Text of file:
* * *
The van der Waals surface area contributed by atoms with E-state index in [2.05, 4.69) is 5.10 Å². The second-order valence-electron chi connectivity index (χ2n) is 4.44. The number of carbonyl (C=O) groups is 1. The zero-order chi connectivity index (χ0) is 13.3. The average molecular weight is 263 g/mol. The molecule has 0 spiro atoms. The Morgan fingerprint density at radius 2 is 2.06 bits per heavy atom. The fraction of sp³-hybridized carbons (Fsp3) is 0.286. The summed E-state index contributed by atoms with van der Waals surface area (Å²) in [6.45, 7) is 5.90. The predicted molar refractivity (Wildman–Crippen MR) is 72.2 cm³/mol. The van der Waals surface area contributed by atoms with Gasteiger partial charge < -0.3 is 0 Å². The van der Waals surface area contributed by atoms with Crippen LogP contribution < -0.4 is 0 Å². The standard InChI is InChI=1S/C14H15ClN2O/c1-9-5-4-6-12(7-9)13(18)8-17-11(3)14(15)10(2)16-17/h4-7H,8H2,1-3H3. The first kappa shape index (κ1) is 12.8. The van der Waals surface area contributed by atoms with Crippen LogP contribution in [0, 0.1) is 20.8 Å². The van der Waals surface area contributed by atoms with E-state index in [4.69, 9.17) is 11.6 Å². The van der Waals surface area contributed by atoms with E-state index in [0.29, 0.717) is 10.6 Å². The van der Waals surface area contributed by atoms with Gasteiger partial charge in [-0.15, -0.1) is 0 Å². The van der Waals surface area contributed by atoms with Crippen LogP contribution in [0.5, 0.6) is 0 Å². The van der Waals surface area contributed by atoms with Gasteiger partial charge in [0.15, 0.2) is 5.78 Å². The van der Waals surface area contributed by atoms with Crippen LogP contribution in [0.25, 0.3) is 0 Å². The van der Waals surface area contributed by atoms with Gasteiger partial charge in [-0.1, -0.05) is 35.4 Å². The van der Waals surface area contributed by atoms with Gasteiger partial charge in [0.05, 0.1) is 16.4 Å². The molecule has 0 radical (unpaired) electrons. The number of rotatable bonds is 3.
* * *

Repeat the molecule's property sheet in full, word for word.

The van der Waals surface area contributed by atoms with E-state index in [2.05, 4.69) is 5.10 Å². The second-order valence-electron chi connectivity index (χ2n) is 4.44. The number of carbonyl (C=O) groups is 1. The zero-order chi connectivity index (χ0) is 13.3. The average molecular weight is 263 g/mol. The molecule has 0 spiro atoms. The Morgan fingerprint density at radius 2 is 2.06 bits per heavy atom. The fraction of sp³-hybridized carbons (Fsp3) is 0.286. The summed E-state index contributed by atoms with van der Waals surface area (Å²) in [6.45, 7) is 5.90. The predicted molar refractivity (Wildman–Crippen MR) is 72.2 cm³/mol. The van der Waals surface area contributed by atoms with Gasteiger partial charge < -0.3 is 0 Å². The van der Waals surface area contributed by atoms with Crippen LogP contribution < -0.4 is 0 Å². The standard InChI is InChI=1S/C14H15ClN2O/c1-9-5-4-6-12(7-9)13(18)8-17-11(3)14(15)10(2)16-17/h4-7H,8H2,1-3H3. The first kappa shape index (κ1) is 12.8. The van der Waals surface area contributed by atoms with Crippen LogP contribution in [0, 0.1) is 20.8 Å². The van der Waals surface area contributed by atoms with E-state index in [4.69, 9.17) is 11.6 Å². The van der Waals surface area contributed by atoms with E-state index in [0.29, 0.717) is 10.6 Å². The van der Waals surface area contributed by atoms with Gasteiger partial charge in [-0.15, -0.1) is 0 Å². The van der Waals surface area contributed by atoms with Crippen LogP contribution in [0.5, 0.6) is 0 Å². The van der Waals surface area contributed by atoms with Gasteiger partial charge in [0.15, 0.2) is 5.78 Å². The van der Waals surface area contributed by atoms with Crippen LogP contribution in [0.25, 0.3) is 0 Å². The van der Waals surface area contributed by atoms with Gasteiger partial charge in [-0.1, -0.05) is 35.4 Å². The van der Waals surface area contributed by atoms with Gasteiger partial charge in [0.05, 0.1) is 16.4 Å². The molecule has 0 radical (unpaired) electrons. The number of rotatable bonds is 3.